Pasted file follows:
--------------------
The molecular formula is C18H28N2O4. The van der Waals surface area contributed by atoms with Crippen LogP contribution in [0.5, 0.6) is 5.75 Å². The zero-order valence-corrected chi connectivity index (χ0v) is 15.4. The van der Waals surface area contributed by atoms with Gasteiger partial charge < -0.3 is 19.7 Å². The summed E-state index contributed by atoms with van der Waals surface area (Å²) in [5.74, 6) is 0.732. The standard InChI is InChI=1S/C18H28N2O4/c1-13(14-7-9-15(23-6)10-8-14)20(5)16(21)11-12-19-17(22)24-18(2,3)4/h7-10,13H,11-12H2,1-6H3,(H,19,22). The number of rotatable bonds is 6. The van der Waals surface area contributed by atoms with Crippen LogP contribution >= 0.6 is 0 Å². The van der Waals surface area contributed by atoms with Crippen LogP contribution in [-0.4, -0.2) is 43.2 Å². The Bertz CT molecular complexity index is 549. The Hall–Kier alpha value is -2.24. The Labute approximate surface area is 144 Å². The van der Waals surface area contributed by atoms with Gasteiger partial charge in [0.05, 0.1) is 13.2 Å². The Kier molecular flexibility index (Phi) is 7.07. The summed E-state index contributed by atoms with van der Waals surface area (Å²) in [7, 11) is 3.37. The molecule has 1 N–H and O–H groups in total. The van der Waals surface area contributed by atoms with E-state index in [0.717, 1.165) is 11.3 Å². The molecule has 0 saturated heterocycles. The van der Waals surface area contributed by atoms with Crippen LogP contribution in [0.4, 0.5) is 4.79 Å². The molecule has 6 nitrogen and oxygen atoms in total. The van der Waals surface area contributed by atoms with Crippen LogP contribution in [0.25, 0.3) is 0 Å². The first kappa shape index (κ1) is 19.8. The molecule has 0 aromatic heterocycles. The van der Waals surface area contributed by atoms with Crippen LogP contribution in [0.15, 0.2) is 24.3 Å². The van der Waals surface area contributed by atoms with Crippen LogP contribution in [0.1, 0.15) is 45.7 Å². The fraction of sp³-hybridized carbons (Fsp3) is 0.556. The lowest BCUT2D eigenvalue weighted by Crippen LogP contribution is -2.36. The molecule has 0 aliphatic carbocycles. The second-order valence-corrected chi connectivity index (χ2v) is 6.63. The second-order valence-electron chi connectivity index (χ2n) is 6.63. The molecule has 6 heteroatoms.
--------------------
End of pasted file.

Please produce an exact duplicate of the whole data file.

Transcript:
The molecular formula is C18H28N2O4. The van der Waals surface area contributed by atoms with Crippen LogP contribution in [0.5, 0.6) is 5.75 Å². The zero-order valence-corrected chi connectivity index (χ0v) is 15.4. The van der Waals surface area contributed by atoms with Gasteiger partial charge < -0.3 is 19.7 Å². The summed E-state index contributed by atoms with van der Waals surface area (Å²) in [5.74, 6) is 0.732. The standard InChI is InChI=1S/C18H28N2O4/c1-13(14-7-9-15(23-6)10-8-14)20(5)16(21)11-12-19-17(22)24-18(2,3)4/h7-10,13H,11-12H2,1-6H3,(H,19,22). The number of rotatable bonds is 6. The van der Waals surface area contributed by atoms with Crippen LogP contribution >= 0.6 is 0 Å². The van der Waals surface area contributed by atoms with Crippen LogP contribution in [-0.4, -0.2) is 43.2 Å². The Bertz CT molecular complexity index is 549. The Hall–Kier alpha value is -2.24. The Labute approximate surface area is 144 Å². The van der Waals surface area contributed by atoms with Gasteiger partial charge in [0.05, 0.1) is 13.2 Å². The Kier molecular flexibility index (Phi) is 7.07. The summed E-state index contributed by atoms with van der Waals surface area (Å²) in [7, 11) is 3.37. The molecule has 1 N–H and O–H groups in total. The van der Waals surface area contributed by atoms with E-state index in [0.717, 1.165) is 11.3 Å². The molecule has 0 saturated heterocycles. The van der Waals surface area contributed by atoms with Crippen LogP contribution in [0.4, 0.5) is 4.79 Å². The molecule has 6 nitrogen and oxygen atoms in total. The van der Waals surface area contributed by atoms with Crippen LogP contribution in [0.25, 0.3) is 0 Å². The first kappa shape index (κ1) is 19.8. The molecule has 0 aromatic heterocycles. The van der Waals surface area contributed by atoms with Crippen LogP contribution in [0.15, 0.2) is 24.3 Å². The van der Waals surface area contributed by atoms with Crippen LogP contribution in [0.1, 0.15) is 45.7 Å². The fraction of sp³-hybridized carbons (Fsp3) is 0.556. The lowest BCUT2D eigenvalue weighted by Crippen LogP contribution is -2.36. The molecule has 0 aliphatic carbocycles. The second-order valence-corrected chi connectivity index (χ2v) is 6.63. The second-order valence-electron chi connectivity index (χ2n) is 6.63. The molecule has 6 heteroatoms.